A resurgent Lehtera makes Blues’ dynamic STL line even more potent
ST. LOUIS — The most unheralded member of the Blues’ top scoring line rarely matches the production of his fellow linemates.
Of course, no one for St. Louis can match the production of Vladimir Tarasenko and Jaden Schwartz, two of the team’s top three points leaders. Center Jori Lehtera doesn’t need to score so much as give his teammates the puck, but he still plays a key role that may go unnoticed.
"He’s a really reliable guy in all three zones, works really hard defensively, always in the right spot on breakouts," says Schwartz, who scored on a blistering wrist shot for the second straight game in the Blues’ 6-1 win at Toronto. "In the O-zone he goes to the net, creates space and makes plays in tight areas, too."
That kind of selfless play led to three assists against the Maple Leafs, a rare outburst after just three points in the previous 16 games. He has scored just twice in his last 42 games, including no goals in his last 17.
Lehtera will be the first to admit some of that slump in January could be attributed to poor play, even as Schwartz and Tarasenko combined for 13 goals and 10 assists in 11 games for the month. Coach Ken Hitchcock has said Lehtera looked to have lost a little energy, perhaps from the demands of his first NHL season.
Then a concussion knocked him out for nearly two weeks, and the Blues got a rough reminder of how much Lehtera brings the offense, especially after defenseman Kevin Shattenkirk went down with an injury. But Hitchcock says the break ended up helping Lehtera, and he’s looked different in the 12 games since his return.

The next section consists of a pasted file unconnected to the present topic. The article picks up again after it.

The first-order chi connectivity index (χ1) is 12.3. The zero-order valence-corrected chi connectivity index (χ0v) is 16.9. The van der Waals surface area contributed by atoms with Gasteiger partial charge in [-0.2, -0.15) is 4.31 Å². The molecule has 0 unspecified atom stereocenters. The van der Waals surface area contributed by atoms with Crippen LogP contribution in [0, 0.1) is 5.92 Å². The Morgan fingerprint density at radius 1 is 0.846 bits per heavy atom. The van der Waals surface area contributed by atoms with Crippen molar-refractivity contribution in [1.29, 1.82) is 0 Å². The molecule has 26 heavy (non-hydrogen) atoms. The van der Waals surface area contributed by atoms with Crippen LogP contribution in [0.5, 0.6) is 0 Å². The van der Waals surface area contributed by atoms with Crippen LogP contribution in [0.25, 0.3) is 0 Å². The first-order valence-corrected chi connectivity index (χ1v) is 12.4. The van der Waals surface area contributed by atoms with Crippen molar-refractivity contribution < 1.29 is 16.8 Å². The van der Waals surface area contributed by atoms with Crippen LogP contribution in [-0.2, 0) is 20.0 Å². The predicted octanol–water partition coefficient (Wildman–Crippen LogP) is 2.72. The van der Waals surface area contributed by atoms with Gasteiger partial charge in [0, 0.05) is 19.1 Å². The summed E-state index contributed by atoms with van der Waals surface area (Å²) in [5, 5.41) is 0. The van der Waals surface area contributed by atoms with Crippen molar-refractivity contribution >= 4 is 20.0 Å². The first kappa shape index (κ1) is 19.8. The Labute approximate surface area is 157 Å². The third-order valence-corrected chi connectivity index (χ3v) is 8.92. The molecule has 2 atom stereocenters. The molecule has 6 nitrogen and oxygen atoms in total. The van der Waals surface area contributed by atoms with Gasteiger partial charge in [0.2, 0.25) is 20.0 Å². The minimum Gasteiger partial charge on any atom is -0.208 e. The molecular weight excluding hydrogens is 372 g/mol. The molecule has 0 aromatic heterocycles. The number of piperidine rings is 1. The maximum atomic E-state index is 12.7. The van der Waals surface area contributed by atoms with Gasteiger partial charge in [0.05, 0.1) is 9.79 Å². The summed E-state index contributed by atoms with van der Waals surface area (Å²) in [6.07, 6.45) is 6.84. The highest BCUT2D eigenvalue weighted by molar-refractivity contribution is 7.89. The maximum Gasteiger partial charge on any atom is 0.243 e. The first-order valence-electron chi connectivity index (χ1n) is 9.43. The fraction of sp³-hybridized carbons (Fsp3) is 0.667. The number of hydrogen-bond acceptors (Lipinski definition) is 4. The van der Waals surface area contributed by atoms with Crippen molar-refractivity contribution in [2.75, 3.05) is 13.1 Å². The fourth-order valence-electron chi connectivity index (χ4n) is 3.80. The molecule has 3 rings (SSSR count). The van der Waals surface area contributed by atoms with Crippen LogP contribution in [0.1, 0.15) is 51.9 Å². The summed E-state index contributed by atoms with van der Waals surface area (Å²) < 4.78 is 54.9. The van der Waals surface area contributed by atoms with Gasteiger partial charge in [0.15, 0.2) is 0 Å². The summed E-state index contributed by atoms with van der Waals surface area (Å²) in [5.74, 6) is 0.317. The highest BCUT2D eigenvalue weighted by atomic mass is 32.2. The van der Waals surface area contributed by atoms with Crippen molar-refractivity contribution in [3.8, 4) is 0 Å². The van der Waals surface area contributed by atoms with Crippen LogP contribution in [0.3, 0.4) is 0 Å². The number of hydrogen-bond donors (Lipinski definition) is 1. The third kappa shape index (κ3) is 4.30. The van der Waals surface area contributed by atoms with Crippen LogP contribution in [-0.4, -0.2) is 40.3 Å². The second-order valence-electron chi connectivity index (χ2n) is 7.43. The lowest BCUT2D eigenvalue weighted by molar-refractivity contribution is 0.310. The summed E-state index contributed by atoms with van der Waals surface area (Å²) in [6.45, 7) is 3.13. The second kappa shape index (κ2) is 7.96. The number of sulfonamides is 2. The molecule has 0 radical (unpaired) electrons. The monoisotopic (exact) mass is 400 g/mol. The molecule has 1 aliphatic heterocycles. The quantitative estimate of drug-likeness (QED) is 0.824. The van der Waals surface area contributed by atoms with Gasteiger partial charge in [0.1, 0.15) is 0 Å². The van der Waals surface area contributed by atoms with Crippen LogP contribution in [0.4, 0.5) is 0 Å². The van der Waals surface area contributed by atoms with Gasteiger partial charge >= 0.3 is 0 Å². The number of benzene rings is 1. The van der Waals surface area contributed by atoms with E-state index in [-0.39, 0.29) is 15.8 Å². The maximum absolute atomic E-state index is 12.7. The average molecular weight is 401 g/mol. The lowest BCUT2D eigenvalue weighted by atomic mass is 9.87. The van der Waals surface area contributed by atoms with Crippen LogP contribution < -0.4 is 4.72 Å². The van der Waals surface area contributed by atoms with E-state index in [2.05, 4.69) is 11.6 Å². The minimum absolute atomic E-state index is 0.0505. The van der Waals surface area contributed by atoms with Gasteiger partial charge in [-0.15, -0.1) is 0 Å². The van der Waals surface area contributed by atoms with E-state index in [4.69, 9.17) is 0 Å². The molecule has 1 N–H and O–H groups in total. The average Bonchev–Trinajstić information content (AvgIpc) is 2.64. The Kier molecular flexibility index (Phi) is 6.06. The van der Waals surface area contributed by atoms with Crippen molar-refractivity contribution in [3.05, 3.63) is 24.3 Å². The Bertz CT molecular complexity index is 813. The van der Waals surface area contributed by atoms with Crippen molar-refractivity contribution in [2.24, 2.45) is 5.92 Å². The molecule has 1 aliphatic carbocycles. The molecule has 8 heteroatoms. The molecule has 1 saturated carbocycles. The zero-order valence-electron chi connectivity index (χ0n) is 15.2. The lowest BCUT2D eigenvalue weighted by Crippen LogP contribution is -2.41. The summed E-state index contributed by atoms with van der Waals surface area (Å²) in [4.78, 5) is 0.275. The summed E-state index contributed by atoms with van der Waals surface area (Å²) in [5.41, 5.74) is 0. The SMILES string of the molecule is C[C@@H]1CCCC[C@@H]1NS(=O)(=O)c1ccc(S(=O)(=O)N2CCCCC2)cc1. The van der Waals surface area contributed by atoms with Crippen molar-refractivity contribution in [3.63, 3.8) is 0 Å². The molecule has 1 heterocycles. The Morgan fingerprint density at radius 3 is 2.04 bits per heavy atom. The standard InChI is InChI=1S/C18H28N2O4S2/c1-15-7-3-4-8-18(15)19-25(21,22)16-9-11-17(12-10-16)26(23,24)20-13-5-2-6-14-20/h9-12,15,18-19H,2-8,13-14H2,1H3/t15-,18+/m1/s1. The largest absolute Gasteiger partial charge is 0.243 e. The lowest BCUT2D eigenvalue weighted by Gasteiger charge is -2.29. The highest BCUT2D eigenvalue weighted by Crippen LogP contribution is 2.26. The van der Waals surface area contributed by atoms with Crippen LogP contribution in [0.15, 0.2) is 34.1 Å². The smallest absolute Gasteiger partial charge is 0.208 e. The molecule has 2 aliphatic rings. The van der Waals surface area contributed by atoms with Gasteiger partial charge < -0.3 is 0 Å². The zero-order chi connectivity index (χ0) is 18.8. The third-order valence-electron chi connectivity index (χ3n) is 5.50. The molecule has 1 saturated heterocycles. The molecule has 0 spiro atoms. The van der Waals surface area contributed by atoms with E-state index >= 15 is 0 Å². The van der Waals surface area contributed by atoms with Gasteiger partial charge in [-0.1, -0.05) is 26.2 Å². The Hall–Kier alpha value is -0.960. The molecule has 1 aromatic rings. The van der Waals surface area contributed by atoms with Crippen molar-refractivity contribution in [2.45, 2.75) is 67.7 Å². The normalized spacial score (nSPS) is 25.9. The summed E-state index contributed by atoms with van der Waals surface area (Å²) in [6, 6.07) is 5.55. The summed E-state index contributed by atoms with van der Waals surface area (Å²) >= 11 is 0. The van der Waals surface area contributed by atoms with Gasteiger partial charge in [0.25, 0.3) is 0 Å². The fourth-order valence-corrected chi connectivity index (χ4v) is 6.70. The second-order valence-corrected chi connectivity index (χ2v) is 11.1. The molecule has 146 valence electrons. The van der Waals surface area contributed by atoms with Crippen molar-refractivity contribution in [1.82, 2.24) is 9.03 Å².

"I’ve seen more energy, more endurance," Hitchcock says. "On the road trip their line was terrific."
The STL line combined for 11 points in those five games, seven of which came Saturday at Toronto. Chances were starting to build up long before the puck started going into the net, and Schwartz says those goals should give them confidence to produce more going forward.
Hitchcock says the group’s puck support has been much better, and they remain especially dangerous on the rush. Lehtera often makes the first pass or wins the faceoff that eventually leads to a goal, and he doesn’t seem to have any problem letting Schwartz and Tarasenko get all the glory.
A hat trick against Buffalo still accounts for one-third of Lehtera’s goal total, and he’s just seventh on the team with 27 assists. But that doesn’t account for his willingness to fight for pucks along the boards or his solid defensive work, particularly on a penalty-kill unit that went a perfect 13 for 13 on the road trip.
Those contributions and solid chemistry with Tarasenko, his former KHL teammate, are why he remains on the second line, playing more than 15 minutes per game since coming back from his concussion. Paul Stastny may be a much more dynamic player who would do even better alongside two great scorers, but Lehtera plays well enough in his role to provide Hitchcock with three strong lines, rather than just two.
Captain David Backes says that’s essential if St. Louis wants to find success down the stretch and into the playoffs. The Blues haven’t won often with just one line, except of course when Lehtera scored six goals and added eight assists during a 9-1 stretch that began in late October.
When he’s playing his game and scoring at the same rate as Schwartz and Tarasenko, opposing defenses don’t have a chance.